When I rehab one of these, I ream and then fill the pin holes through the top with wood and hot hide glue. I used Spruce on this on because I had some old fiddle sound posts and it saved some time over making them out of Mahogany. These images are from an LG0.
Filled pin and screw holes.jpg
The Spruce bridge plate gets filled with thickened West System epoxy and sanded flat. (As a side note, West System epoxy is the best out there that I have found for certain instrument applications. Cures super hard, unlike hardware store two part mix. It is commonly used in the boat building trade.)
Filled bridge plate.jpg
I them add an overlay of Maple to be able to withstand the string ball ends under tension.

This on got a new bridge I made from scratch. I believe that undrilled/ unslotted blanks can gotten On-line but don't know a source off hand. I like to make my own to control sizing and shape.
Last edited by Paul Breen on Tue Oct 13, 2020 3:16 pm, edited 3 times in total.

Paul Breen
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Re: Gibson LG-0 bridge

Post by Paul Breen »

Guess you only get 5 image attachments per post...

Here is the maple bridge plate.
Maple bridge plate.jpg

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Ryan Mazzocco
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Re: Gibson LG-0 bridge

Post by Ryan Mazzocco »

Here are a couple pictures of what I have here. It *looks* like rosewood and even has a grain texture to it.
This bridge had the 4 screws as you have shown. I've seen this in every example of the plastic bridge. But it also has two large bolts, probably 1/2" or so in diameter. I don't know what these types of fasteners are called, but they are hollow through the center like a barrel. (I'll get a picture if needed next time I've got it on my bench...) then they have a star washer and a flat nut that goes up against the bridge plate. These protrude from the bridge plate about a half inch and appear to go up through the bridge plate and presumably into the bridge. The nut and washer had already been removed from the the bass side bolt to make room for when someone installed an undersaddle pickup.
Granted, I've only worked on a small handful of these Gibson student line models from this era, but I've never seen this combination of oddities and I'm not even finding anything like it on the interwebs. I think in either case I may just suggest replacing the bridge, but the fact that it could be epoxied on makes me more than a little apprehensive about removing it.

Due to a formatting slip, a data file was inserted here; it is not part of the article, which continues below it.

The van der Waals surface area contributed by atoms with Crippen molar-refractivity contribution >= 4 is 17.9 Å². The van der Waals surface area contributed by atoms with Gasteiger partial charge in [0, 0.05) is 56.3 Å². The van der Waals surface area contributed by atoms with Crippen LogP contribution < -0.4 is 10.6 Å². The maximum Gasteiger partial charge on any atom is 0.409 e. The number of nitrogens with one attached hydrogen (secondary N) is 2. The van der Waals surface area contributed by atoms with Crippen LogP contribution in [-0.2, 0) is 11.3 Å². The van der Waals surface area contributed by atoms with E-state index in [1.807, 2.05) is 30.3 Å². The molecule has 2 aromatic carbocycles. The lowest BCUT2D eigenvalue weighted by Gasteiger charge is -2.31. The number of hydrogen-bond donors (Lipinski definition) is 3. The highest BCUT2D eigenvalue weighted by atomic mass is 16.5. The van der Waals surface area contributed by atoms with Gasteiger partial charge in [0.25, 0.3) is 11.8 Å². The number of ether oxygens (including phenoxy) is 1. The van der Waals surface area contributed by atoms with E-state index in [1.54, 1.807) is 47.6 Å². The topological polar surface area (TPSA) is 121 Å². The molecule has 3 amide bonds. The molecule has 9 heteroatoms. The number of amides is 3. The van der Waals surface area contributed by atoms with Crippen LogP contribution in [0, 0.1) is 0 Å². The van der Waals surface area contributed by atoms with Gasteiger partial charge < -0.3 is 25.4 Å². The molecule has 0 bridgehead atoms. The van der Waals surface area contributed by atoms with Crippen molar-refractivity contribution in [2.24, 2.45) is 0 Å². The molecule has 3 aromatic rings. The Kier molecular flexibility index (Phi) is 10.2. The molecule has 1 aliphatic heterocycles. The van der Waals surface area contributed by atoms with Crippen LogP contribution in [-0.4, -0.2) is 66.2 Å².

More than anything, I really just want to solve the mystery. What is going on here???
Attachments
LG0 2.jpg
LG0 1.jpg

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Barry Daniels
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Re: Gibson LG-0 bridge

Post by Barry Daniels »

Weird. It is not plastic. Sure looks like rosewood but that white layer is certainly not original.

I recently removed a bridge that was the easiest method ever. I routed it down with a router sled to a layer about 1/32" thick and then used a little heat. It came up really cleanly. That should work even on an epoxy glued bridge.
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Ryan Mazzocco
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Re: Gibson LG-0 bridge

Post by Ryan Mazzocco »

Barry Daniels wrote:
Thu Oct 15, 2020 1:33 pm
Weird. It is not plastic. Sure looks like rosewood but that white layer is certainly not original.

I recently removed a bridge that was the easiest method ever. I routed it down with a router sled to a layer about 1/32" thick and then used a little heat. It came up really cleanly. That should work even on an epoxy glued bridge.
Barry, That is absolutely the way I would go with this, except that I would more than likely hit those bolts. I don't think I can take them out from the underside. My guess is that they are probably epoxied into the bridge, but I don't know that for sure.

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Re: Gibson LG-0 bridge

Post by Paul Breen »

That sure appears to be a Rosewood bridge but as Barry mentions, the White lines visible in the pin holes are odd. Can you see any evidence of an overlay on the sides of the bridge? It is surely modified and I suspect started it's life as an adjustable bridge, explaining the heavy bolt hardware you indicated. Here are images from a Kalamazoo Epiphone Texan I worked on. The Kalamazoo example only has two mounting bolts that would be located under the pearl dots. Can't explain why yours has 4 bolts along with the two saddle adjuster bolts.